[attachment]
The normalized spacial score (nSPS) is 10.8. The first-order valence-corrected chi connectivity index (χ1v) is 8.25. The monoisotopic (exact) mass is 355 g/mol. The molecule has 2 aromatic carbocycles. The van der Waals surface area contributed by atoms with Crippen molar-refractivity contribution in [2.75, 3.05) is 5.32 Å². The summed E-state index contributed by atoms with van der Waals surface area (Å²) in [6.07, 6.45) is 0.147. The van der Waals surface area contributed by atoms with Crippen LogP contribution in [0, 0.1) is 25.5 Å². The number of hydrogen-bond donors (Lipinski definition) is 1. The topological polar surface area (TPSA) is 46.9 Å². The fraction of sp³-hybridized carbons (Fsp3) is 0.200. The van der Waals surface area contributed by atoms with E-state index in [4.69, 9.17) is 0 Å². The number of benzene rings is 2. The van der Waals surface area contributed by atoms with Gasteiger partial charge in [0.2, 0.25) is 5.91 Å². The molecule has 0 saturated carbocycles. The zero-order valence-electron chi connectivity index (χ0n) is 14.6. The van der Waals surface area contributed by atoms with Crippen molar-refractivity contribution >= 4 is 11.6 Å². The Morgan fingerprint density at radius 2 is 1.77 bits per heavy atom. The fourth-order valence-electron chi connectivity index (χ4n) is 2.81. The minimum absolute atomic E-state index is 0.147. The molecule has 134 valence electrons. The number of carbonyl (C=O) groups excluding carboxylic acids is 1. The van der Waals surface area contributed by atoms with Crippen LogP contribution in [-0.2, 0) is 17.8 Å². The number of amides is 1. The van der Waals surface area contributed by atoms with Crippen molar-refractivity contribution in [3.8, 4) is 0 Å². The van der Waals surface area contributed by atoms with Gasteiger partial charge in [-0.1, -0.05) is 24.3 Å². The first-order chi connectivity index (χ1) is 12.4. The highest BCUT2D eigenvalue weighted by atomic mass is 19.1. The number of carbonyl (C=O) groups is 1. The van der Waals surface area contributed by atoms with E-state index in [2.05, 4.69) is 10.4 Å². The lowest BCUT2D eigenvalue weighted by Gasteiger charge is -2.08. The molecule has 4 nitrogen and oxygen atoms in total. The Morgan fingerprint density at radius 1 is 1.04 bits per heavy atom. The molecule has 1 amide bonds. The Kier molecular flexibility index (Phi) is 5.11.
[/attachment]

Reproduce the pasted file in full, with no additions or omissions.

The normalized spacial score (nSPS) is 10.8. The first-order valence-corrected chi connectivity index (χ1v) is 8.25. The monoisotopic (exact) mass is 355 g/mol. The molecule has 2 aromatic carbocycles. The van der Waals surface area contributed by atoms with Crippen molar-refractivity contribution in [2.75, 3.05) is 5.32 Å². The summed E-state index contributed by atoms with van der Waals surface area (Å²) in [6.07, 6.45) is 0.147. The van der Waals surface area contributed by atoms with Crippen LogP contribution in [0, 0.1) is 25.5 Å². The number of hydrogen-bond donors (Lipinski definition) is 1. The topological polar surface area (TPSA) is 46.9 Å². The fraction of sp³-hybridized carbons (Fsp3) is 0.200. The van der Waals surface area contributed by atoms with E-state index in [4.69, 9.17) is 0 Å². The number of benzene rings is 2. The van der Waals surface area contributed by atoms with Gasteiger partial charge in [0.2, 0.25) is 5.91 Å². The molecule has 0 saturated carbocycles. The zero-order valence-electron chi connectivity index (χ0n) is 14.6. The van der Waals surface area contributed by atoms with Crippen molar-refractivity contribution >= 4 is 11.6 Å². The Morgan fingerprint density at radius 2 is 1.77 bits per heavy atom. The fourth-order valence-electron chi connectivity index (χ4n) is 2.81. The minimum absolute atomic E-state index is 0.147. The molecule has 134 valence electrons. The number of carbonyl (C=O) groups excluding carboxylic acids is 1. The van der Waals surface area contributed by atoms with Crippen LogP contribution in [-0.2, 0) is 17.8 Å². The number of amides is 1. The van der Waals surface area contributed by atoms with Crippen molar-refractivity contribution in [3.8, 4) is 0 Å². The van der Waals surface area contributed by atoms with Gasteiger partial charge in [-0.1, -0.05) is 24.3 Å². The first-order chi connectivity index (χ1) is 12.4. The highest BCUT2D eigenvalue weighted by atomic mass is 19.1. The number of carbonyl (C=O) groups is 1. The van der Waals surface area contributed by atoms with E-state index in [2.05, 4.69) is 10.4 Å². The lowest BCUT2D eigenvalue weighted by Gasteiger charge is -2.08. The molecule has 4 nitrogen and oxygen atoms in total. The Morgan fingerprint density at radius 1 is 1.04 bits per heavy atom. The molecule has 1 amide bonds. The Kier molecular flexibility index (Phi) is 5.11.